Puritans expositions of the Song abound. James Durham’s commentary on the Song is by far the most well known. But, Owen’s Communion exhibits a more grammatical-historical approach that is wed to a biblical theological construction. However, most modern scholars have been critical of the Puritan’s interpretation of the Song. There have even been some pointed criticisms of John Owen’s use of the Song in Communion with God. Some have suggested that Owen fails to employ principles of sound biblical exegesis. For instance, Kelly M. Kapic, in his preface to the 2007 Crossway publication of Communion with the Triune God, makes the following observation: “While Owen and many before him have been guilty of problematic exegesis of the particulars from the Song of Songs, the general use and imagery and idea of Christ’s love for his bride is clearly (as mentioned above) a biblical motif. It makes sense that a biblically saturated imagination would turn to the rich pictures and language found in the Song of Songs to unpack the imagery of Christ’s love for his bride. J. I. Packer thus believes that Owen’s Christological interpretation of Canticles (i.e. the Song of Songs) might best be described as a parable rather than an allegory. For in this love poem we find many idealized images of human love between a man and a woman, and if God is comfortable describing His relationship to His people in marital terms, then this Song helps guide the church’s view, not merely of human love, but of God’s love for his bride. This need not require a fanciful allegorical interpretation, because the historical and original intent could be preserved, serving as a guide for the multiply applications drawn from the texts. One could legitimately utilize the imagery and theological implications of this love pem as a way to help the church better know how her Heavenly Lover views her.” Kapic goes on to criticize Owen’s interpretation of the Song on the basis of Owen’s comments regarding biblical typology in his commentary on Hebrews. Kapic’s specific example of Owen’s careless allegorizing is justified, however, it does not adequately account for Owen’s biblical-theological principles of interpretation with regard to his use of the Song in light of the book of Revelation. The difference between typology and allegory is also not sufficiently accounted for.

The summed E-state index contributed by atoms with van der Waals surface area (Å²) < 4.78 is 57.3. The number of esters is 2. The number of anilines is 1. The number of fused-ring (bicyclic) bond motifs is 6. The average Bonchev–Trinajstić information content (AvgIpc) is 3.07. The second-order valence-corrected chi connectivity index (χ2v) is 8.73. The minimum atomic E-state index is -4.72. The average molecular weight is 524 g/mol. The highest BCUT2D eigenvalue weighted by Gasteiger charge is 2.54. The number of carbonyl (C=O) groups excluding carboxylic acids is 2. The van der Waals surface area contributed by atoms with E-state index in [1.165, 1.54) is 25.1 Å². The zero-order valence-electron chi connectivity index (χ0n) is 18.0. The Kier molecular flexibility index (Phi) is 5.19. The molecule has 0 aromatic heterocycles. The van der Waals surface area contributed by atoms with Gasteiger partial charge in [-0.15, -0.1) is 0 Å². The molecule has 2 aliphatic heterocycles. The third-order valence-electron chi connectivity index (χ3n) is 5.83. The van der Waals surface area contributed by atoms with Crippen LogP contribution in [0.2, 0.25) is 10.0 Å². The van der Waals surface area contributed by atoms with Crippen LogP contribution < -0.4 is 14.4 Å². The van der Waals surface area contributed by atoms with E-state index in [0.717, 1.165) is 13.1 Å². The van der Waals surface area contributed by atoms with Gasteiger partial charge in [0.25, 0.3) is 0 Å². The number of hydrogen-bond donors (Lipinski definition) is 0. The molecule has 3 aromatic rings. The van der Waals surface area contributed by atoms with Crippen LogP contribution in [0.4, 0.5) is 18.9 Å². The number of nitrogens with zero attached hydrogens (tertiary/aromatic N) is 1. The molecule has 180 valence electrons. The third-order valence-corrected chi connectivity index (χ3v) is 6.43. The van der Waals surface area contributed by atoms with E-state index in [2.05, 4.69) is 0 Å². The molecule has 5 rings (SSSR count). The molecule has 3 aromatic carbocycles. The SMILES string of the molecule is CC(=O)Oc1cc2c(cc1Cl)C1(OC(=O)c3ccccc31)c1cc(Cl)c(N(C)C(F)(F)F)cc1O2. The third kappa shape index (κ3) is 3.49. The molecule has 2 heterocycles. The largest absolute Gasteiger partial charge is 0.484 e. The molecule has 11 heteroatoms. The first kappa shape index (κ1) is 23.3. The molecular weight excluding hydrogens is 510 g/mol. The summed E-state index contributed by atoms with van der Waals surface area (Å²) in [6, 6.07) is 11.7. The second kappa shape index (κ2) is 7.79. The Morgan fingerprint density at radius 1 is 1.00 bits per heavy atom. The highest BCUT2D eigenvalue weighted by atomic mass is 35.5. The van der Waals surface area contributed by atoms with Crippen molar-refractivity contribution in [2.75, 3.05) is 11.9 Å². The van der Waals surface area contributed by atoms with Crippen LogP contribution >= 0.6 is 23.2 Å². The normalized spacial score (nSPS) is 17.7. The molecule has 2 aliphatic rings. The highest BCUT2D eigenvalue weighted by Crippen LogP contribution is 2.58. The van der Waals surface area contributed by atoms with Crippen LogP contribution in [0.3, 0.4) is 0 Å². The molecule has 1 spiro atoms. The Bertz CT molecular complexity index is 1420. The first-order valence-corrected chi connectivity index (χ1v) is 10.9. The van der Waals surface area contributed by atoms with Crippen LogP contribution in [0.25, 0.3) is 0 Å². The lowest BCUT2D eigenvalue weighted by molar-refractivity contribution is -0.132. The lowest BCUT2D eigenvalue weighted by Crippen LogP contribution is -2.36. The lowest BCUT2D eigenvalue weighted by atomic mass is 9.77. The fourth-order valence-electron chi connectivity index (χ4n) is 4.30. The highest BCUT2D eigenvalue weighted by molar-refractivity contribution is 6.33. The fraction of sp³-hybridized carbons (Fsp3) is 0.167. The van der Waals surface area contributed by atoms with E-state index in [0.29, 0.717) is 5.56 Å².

For a detailed and thoroughly persuasive explanation of the abandonment of the theological aspect of the grammatical-historical-theological method of interpretation, see Vern S. Poythress’ “The Presence of God Qualifying Our Notions of Grammatical-Historical Interpretation: Genesis 3:15 as a Test Case” Journal of the Evangelical Theological Society 50/1 (2007) 87-103.